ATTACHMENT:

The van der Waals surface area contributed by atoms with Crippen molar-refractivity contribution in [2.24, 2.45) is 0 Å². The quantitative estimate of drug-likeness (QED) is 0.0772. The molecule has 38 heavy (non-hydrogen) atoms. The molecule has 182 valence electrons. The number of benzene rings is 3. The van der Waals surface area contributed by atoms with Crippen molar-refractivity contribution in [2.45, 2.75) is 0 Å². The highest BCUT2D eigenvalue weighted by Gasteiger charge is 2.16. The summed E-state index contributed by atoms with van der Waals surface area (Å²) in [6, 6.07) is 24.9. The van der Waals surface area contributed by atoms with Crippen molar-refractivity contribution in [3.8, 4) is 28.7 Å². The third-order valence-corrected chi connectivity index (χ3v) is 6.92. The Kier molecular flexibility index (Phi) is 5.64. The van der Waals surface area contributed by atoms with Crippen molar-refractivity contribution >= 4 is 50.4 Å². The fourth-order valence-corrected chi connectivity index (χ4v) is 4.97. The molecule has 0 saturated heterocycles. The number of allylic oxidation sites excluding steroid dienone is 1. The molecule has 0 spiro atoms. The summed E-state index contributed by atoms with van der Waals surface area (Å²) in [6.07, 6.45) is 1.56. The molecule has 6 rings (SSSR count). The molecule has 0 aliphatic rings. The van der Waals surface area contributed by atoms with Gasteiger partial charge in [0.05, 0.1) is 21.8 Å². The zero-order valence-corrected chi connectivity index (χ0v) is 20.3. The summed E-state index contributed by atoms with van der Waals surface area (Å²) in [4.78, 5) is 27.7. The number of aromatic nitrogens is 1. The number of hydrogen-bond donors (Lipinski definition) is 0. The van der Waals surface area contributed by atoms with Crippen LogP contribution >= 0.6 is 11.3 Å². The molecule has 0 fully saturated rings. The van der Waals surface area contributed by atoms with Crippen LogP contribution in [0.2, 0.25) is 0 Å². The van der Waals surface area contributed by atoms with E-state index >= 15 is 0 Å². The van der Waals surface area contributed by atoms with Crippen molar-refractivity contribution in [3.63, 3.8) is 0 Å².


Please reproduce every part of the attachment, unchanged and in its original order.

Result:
The van der Waals surface area contributed by atoms with Crippen molar-refractivity contribution in [2.24, 2.45) is 0 Å². The quantitative estimate of drug-likeness (QED) is 0.0772. The molecule has 38 heavy (non-hydrogen) atoms. The molecule has 182 valence electrons. The number of benzene rings is 3. The van der Waals surface area contributed by atoms with Crippen molar-refractivity contribution in [2.45, 2.75) is 0 Å². The highest BCUT2D eigenvalue weighted by Gasteiger charge is 2.16. The summed E-state index contributed by atoms with van der Waals surface area (Å²) in [6, 6.07) is 24.9. The van der Waals surface area contributed by atoms with Crippen molar-refractivity contribution in [3.8, 4) is 28.7 Å². The third-order valence-corrected chi connectivity index (χ3v) is 6.92. The Kier molecular flexibility index (Phi) is 5.64. The van der Waals surface area contributed by atoms with Crippen molar-refractivity contribution >= 4 is 50.4 Å². The fourth-order valence-corrected chi connectivity index (χ4v) is 4.97. The molecule has 0 saturated heterocycles. The number of allylic oxidation sites excluding steroid dienone is 1. The molecule has 0 spiro atoms. The summed E-state index contributed by atoms with van der Waals surface area (Å²) in [6.07, 6.45) is 1.56. The molecule has 6 rings (SSSR count). The molecule has 0 aliphatic rings. The van der Waals surface area contributed by atoms with Gasteiger partial charge in [0.05, 0.1) is 21.8 Å². The zero-order valence-corrected chi connectivity index (χ0v) is 20.3. The summed E-state index contributed by atoms with van der Waals surface area (Å²) in [4.78, 5) is 27.7. The number of aromatic nitrogens is 1. The number of hydrogen-bond donors (Lipinski definition) is 0. The van der Waals surface area contributed by atoms with Crippen LogP contribution >= 0.6 is 11.3 Å². The molecule has 0 fully saturated rings. The van der Waals surface area contributed by atoms with Crippen LogP contribution in [0.2, 0.25) is 0 Å². The van der Waals surface area contributed by atoms with E-state index >= 15 is 0 Å². The van der Waals surface area contributed by atoms with Crippen molar-refractivity contribution in [3.63, 3.8) is 0 Å².